Her big, brown eyes sink deep into your heart as she looks at you with a slightly tilted head. She raises her eyebrows as if she expects something. You reach down to pet her. Her tail starts wagging between her hind legs and she jumps up and kisses your face.
Bayles is a one-year-old herding dog up for adoption at the Humane Society of Moab Valley (HSMV). She was found in New Mexico and is now being cared for by a host family in Moab. Like Bayles, many dogs and cats are rescued by the HSMV every year.
The HSMV is hosting its annual Dawg Days of Summer fundraiser on Saturday, June 28 from 5 to 8 p.m. at Old City Park. The event will be catered by The Blu Pig and Sweet Cravings, and will feature live music from Eric Jones and Mill Creek Station. There will be a silent auction benefit from 5 to 7:15 p.m. featuring over 100 items to bid on, including romantic dinners, certificates to local restaurants and spas, original artwork and photography, adventure gear, pet gift baskets, and more.
“The BBQ is our biggest fundraiser of the year,” animal coordinator Tricia Gundlach said. “We hope everyone has a great time and enjoys the evening.”
Tickets bought in advance cost $20 for adults and $10 for kids. At the door, tickets cost $25 for adults and $12 for kids. Tickets are available for purchase at any of the City Market adoption days, Sgt. Pepper’s Music and Video, the Farmer’s Market, WabiSabi, Back of Beyond Bookstore, the Moab Animal Shelter, and the Moab BARKery.
All the proceeds from the BBQ will go into the HSMV’s General Operating Fund, which covers adoption, foster, medical, spay/neuter (S/P) and trap-neuter-and release (TNR) programs.
Gundlach has been working with the humane society for close to 10 years. As animal coordinator, she administers animal evaluations and training, oversees adoptions, and recruits volunteers and foster families. The HSMV does not have its own facility or a full-time staff (it has an office at the Moab City Animal Shelter). Despite these setbacks, it is able to adopt out about 120 animals each year. Since its start in December of 1999, the HSMV has rescued and adopted out more than 1,600 dogs and cats in Moab and its surrounding area.
“It is gratifying to see the effect of the humane society in Grand County over time,” Gundlach said. “The animals are spending less time in the shelter before being adopted.”
The HSMV currently has two dogs and two cats up for adoption. It spays/neuters all animals in its care and provides them with vaccinations and micro-chips. If the animal needs any further treatment, it is taken to a veterinarian.
“We have had to remove teeth, one dog had his tail docked because he could not stop wagging it and hitting the walls and doors, we have paid for hernias, eye issues, ear infections, gluten-free food, and whatever else the animals need,” Gundlach said.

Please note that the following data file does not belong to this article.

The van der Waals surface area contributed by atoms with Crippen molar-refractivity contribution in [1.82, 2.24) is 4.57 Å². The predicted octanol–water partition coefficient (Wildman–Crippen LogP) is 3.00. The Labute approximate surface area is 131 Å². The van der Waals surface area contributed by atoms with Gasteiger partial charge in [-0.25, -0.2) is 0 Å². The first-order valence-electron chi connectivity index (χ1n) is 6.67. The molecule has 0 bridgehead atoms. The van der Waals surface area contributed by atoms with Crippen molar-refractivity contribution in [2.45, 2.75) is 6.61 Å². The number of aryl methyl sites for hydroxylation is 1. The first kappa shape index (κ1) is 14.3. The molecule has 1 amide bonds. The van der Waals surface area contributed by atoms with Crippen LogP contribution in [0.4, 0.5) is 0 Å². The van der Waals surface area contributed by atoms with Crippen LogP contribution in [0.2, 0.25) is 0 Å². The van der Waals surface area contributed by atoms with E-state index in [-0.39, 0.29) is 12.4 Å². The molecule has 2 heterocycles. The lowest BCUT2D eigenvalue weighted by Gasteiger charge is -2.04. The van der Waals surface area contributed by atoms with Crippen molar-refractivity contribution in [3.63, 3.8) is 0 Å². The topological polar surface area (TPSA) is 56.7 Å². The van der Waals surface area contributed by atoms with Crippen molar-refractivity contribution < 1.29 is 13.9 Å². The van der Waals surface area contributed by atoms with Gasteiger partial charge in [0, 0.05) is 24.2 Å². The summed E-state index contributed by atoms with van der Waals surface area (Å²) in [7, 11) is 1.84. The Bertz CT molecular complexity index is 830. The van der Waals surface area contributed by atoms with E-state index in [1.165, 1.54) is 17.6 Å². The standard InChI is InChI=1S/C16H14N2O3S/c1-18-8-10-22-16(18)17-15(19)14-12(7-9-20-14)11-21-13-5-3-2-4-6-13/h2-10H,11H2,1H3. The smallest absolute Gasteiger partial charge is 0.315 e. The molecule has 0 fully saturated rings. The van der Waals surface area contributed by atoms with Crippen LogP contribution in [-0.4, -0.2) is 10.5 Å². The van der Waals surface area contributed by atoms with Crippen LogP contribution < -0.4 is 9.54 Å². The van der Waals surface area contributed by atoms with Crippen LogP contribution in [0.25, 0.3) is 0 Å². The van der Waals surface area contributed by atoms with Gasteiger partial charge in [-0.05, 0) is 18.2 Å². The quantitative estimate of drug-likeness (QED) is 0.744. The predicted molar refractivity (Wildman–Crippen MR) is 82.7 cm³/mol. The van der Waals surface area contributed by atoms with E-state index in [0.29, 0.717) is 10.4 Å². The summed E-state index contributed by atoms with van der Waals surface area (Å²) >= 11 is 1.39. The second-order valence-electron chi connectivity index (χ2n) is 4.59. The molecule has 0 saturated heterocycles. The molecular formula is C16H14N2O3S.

The HSMV has played a big role in reducing euthanasia and animal over-population in the area. Before the HSMV started, over 45 percent of dogs and 85 percent of cats were euthanized every year as the solution to the homeless-pet population, HSMV administrator Leigh Ryan said. The humane society has been preventing euthanasia and over-population by maintaining its no-kill rescue organization and implementing its TNR program for feral cats. In the past 13 years, the HSMV has spayed/neutered more than 5,800 pets, Ryan said.
Part of the HSMV’s mission is to “improve the lives of companion animals and their owners.” In 2013, the humane society adopted out 107 companion animals.
“One of our main goals and programs is working with homeless companion animals and locating families and individuals for the benefit of all,” Ryan said. “Adopting cats and dogs into permanent loving homes saves them from being euthanized and the adoptive family benefits greatly from the love and companionship of their cat or dog.”
To adopt an animal or give a donation, call the Humane Society of Moab Valley at 435-259-4862, or visit its website moabpets.org. The HSMV conducts weekly Adoption Days at City Markey and the Moab BARKery. Its office is located inside the Moab City Animal Shelter at 956 Sand Flats Road.
“I have always loved cats and dogs and like many people grew up with several pets, they were always a part of our family,” Ryan said. “ Today I have the honor and privilege to work for the Humane Society of Moab Valley, saving the lives of homeless animals through rescue and adoption services, helping pet owners in need with free pet food and educating the community of the importance of spaying and neutering their pets to prevent over population. I find my work very rewarding.”
“It is gratifying to see the effect of the Humane Society in Grand County over time. The animals are spending less time in the shelter before being adopted.”
What: Humane Society of Moab Valley’s annual Dawg Days of Summer fundraiser
When: Saturday, June 28, 5 to 8 p.m.
Where: Old City Park
Cost: In advance $20 Adults, $10 Kids – At the door $25 Adults, $12 Kids
Proceeds from humane society BBQ will help homeless animals